Not far from the port city of Cadiz, which makes a nice side trip,
Shops offer an array of flamenco dresses, pottery and sherry.
Seville is the jewel of western Andalusia. It's the birthplace of flamenco and some think tapas. These bite-size edibles are served with cocktails, or as a satisfying meal.
HERE ARE a few highlights of our recent visit -- easily accomplished in a couple full days:
An afternoon break.
* The Plaza de Espana, built for an international exhibition, is huge, welcoming and a favorite place for locals to stroll.
* The famous Alcazar, built in the 1300s, is one of Europe's architectural masterpieces.  This World Heritage
Seville is a city of gorgeous plazas, churches, parks and friendly folk.
Sight offers sunken gardens, gorgeous halls and
 intricate tile and plaster decor. The Hall of Justice with its lovely gardens, houses the stunning Palacio de Don Pedro, a Moorish masterpiece. The fabulous throne rooms and reception halls include one in which Columbus was received upon his return.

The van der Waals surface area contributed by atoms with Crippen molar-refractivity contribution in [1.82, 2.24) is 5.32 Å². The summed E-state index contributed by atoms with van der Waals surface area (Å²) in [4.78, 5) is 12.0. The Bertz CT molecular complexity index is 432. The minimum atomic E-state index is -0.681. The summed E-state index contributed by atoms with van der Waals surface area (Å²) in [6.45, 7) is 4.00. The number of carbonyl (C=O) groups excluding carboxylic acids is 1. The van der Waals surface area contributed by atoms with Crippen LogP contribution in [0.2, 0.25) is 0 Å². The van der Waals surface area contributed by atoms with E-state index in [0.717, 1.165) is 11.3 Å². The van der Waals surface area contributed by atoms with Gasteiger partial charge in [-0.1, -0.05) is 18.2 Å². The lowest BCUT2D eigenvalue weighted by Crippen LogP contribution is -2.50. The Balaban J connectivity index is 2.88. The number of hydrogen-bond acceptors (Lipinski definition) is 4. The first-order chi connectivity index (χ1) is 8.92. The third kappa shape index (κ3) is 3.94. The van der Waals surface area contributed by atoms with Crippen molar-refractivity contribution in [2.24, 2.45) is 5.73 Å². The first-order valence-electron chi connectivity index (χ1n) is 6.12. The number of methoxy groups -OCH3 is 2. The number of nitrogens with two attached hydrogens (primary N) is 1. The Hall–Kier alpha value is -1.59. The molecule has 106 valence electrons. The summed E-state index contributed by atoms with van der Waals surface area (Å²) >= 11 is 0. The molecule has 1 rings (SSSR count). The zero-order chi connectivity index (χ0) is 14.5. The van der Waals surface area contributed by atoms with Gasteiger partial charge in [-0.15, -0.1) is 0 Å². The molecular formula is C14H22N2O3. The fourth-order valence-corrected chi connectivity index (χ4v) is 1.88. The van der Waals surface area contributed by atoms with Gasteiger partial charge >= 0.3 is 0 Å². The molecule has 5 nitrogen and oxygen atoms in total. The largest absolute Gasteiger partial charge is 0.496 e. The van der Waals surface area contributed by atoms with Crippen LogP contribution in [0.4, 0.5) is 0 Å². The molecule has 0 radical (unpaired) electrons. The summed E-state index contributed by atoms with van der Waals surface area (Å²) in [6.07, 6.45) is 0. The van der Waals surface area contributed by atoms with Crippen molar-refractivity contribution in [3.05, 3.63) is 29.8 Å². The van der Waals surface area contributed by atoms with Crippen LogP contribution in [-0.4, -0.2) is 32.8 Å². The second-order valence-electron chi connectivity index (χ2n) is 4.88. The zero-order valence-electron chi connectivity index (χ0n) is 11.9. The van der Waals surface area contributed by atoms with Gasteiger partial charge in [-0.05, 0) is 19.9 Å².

Horses are part of  Seville's culture, here at the cathedral.
* SPEAKING OF Columbus, Seville's Cathedral stands on the sight of a huge mosque, used as a church for a time after Seville fell to the Christians in 1248.  The cathedral was built after the mosque was mostly demolished. Inside one of its opulent chapels stands the monumental tomb of the explorer in which his bones are supposedly housed, brought from Cuba in 1898.
THE LARGEST altarpiece in the world is also part of the cathedral.  The belfry, once the minaret of the mosque, is home to a 16th century bronze weather vane, symbol of Seville's faith.